The lobotomists at work in the 1940s and 50s rightly have a bad reputation, as a result of their physical interventions. But they taught us a few things. “You could argue,” says Hugh Levinson, presenter of The Lobotomists
, “that it showed the brain is much more resilient than people think. Around a third of patients suffered badly – One Flew over the Cuckoo’s Nest
syndrome. But only one in 20 people died. One of the really interesting things about those who lost their personality was that it didn’t affect their intelligence. They lost their willpower but they had the same IQ scores before and after. So IQ isn’t just in the frontal lobes.”
Full moons drive you mad
“Many doctors who work in casualty will tell you, oh we always know it’s going to be busy when there’s a full moon,” says Hammond. “People think the moon somehow affects people and there are more accidents and people behaving strangely or going mad when there’s a full moon. This myth is a long-running one, but there isn’t any evidence for it. People look for things that confirm what they already thought. If it’s a busy night in casualty and the moon’s full, they notice it. The moon doesn’t sweep your brain over to one side and back again, like a tide.” Memories fade from the moment they’re made
“There’s this thing called sleep memory,” says Hammond. “I did an experiment where I learned pairs of words, tested myself on them and did really badly. Then I went to sleep and tested myself again the next morning and I did much better. Some people have it more than others, but your brain is almost working on it while you’re asleep. Don’t do your last-minute exam revision in the morning – do it the night before.” Happiness is all in the mind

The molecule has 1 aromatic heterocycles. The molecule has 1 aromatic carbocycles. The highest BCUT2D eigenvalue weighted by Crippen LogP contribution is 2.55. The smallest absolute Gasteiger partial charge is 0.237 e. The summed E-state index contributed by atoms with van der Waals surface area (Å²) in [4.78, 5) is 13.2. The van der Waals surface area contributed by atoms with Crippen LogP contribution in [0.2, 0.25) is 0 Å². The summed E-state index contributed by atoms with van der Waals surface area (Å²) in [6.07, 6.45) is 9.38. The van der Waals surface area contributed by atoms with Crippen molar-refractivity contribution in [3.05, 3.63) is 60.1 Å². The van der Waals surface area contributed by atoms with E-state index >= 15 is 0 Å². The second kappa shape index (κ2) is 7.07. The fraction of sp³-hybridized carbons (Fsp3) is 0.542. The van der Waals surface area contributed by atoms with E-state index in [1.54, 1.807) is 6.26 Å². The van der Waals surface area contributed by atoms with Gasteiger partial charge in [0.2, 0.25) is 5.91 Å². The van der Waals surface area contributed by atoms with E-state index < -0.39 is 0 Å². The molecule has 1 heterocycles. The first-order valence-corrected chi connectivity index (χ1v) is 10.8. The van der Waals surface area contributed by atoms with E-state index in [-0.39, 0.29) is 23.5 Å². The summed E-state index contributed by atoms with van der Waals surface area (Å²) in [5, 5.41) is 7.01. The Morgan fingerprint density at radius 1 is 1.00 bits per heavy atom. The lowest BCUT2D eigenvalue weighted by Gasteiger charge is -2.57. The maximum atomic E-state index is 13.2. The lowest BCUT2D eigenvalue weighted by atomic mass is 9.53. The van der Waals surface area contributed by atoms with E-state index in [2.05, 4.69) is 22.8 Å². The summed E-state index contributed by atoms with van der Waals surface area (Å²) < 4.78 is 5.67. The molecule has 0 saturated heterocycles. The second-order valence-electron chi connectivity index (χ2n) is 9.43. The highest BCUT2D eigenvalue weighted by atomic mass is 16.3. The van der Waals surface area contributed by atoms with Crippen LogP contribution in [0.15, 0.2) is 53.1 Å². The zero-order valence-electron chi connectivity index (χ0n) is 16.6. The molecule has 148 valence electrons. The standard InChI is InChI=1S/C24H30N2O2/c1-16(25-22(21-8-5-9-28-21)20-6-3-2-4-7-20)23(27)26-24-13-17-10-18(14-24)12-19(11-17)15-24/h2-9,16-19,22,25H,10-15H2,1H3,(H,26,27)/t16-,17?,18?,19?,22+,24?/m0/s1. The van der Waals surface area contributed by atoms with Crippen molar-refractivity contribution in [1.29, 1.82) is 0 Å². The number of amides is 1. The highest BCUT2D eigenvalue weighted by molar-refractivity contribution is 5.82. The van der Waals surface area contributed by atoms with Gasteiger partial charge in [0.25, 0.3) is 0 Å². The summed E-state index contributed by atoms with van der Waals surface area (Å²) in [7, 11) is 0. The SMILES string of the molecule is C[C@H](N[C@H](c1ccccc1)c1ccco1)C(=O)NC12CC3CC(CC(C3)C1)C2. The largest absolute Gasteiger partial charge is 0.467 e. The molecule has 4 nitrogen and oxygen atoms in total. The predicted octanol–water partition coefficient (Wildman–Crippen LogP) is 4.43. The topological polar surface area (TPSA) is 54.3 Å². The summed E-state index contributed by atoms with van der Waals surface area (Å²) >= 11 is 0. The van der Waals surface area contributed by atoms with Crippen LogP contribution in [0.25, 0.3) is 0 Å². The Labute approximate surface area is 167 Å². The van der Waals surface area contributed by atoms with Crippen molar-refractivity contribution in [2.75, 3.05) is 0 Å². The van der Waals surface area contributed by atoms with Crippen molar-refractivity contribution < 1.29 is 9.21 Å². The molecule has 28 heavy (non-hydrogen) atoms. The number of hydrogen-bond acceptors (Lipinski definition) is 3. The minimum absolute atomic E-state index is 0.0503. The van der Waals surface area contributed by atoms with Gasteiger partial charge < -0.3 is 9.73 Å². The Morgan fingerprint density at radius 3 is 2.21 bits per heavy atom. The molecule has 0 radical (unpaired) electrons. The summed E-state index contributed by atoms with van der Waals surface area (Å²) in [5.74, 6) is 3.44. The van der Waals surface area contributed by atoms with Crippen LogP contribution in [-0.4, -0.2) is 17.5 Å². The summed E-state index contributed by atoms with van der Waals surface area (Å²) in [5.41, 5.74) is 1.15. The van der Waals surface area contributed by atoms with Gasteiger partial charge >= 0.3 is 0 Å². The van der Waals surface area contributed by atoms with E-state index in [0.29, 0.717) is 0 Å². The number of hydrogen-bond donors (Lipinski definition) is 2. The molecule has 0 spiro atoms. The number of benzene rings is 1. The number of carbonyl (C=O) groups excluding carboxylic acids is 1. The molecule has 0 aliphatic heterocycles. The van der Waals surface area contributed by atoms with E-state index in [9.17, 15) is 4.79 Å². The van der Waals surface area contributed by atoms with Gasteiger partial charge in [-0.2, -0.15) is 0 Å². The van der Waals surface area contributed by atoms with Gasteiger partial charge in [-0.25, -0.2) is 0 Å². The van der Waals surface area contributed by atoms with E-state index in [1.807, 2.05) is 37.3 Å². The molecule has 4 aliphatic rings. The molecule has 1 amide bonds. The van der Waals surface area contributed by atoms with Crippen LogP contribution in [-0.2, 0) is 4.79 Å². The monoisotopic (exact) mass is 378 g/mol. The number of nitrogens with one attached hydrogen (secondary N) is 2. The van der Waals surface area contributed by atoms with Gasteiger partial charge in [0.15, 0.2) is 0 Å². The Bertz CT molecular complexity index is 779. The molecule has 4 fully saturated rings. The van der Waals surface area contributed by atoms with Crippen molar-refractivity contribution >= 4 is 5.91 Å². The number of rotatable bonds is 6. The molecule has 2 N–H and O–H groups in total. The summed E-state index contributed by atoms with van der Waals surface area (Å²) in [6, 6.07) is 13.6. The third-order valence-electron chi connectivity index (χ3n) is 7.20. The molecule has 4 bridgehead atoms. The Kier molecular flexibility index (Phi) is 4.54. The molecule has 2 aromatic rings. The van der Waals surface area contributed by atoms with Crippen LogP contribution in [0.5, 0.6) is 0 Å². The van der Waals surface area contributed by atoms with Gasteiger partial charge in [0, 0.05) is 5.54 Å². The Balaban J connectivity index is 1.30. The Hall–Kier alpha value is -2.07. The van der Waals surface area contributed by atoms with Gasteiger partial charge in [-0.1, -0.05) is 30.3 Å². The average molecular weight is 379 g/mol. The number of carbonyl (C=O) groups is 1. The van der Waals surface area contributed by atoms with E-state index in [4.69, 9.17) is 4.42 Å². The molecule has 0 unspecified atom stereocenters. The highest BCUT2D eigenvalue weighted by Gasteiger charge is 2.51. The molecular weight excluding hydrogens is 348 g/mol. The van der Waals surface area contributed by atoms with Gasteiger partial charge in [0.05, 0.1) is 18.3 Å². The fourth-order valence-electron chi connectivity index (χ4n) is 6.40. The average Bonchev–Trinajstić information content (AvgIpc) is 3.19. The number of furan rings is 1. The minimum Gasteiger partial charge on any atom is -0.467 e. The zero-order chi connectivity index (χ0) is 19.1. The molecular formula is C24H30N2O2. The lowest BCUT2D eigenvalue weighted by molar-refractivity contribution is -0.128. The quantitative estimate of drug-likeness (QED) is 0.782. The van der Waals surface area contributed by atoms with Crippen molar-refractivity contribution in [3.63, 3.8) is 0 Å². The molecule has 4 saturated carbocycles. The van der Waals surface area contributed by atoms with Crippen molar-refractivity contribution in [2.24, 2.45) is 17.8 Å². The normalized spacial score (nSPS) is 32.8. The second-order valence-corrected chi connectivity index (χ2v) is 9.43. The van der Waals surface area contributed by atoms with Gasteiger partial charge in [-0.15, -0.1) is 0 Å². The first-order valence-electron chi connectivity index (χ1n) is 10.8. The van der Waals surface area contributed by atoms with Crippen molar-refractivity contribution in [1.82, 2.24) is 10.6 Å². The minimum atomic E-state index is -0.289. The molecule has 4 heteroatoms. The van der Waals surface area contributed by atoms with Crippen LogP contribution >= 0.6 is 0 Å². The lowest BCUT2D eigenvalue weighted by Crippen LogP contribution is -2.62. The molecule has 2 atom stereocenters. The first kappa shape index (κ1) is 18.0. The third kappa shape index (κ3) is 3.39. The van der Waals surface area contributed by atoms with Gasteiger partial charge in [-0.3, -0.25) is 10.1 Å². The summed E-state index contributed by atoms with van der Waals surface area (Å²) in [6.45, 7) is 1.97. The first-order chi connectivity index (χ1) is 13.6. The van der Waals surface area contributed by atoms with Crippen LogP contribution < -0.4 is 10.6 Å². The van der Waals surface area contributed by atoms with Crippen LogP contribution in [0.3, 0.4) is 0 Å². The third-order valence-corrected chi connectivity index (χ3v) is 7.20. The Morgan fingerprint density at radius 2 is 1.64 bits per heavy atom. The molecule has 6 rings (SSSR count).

"To be simplistic, there are two theories about mental illness," says Levinson. "That it's an illness of the mind, and that it's an illness of the brain. Freud thought it was an illness of the mind, and that by talking to people, you could cure them. But Freudians have pretty much lost the battle at the moment - most psychiatrists now view mental illness as an illness of the brain. In a sense, lobotomies are the purest expression of that position. Psychiatrists wouldn’t want to think of it in that way, but CT scanning and anti-psychotic drugs are all based on the same theory. It’s around the time of lobotomies that Freudians start to lose the battle."
Scans will tell you everything about your brain
“If you give people a paragraph about a research study and ask them what they think of it,” says Hammond, “they’re much more likely to believe the research if you accompany it with a picture of a brain. Do a test on people’s emotions where you make them angry, say - when that’s reflected in a brain scan others will believe it much more, even though the person just said they felt angry. We believe coloured patterns on brain scans are telling us something huge, which they’re not always. If you eat cheese before having a brain scan, you’ll get a different picture. Different bits light up because you’ve just had cheese.”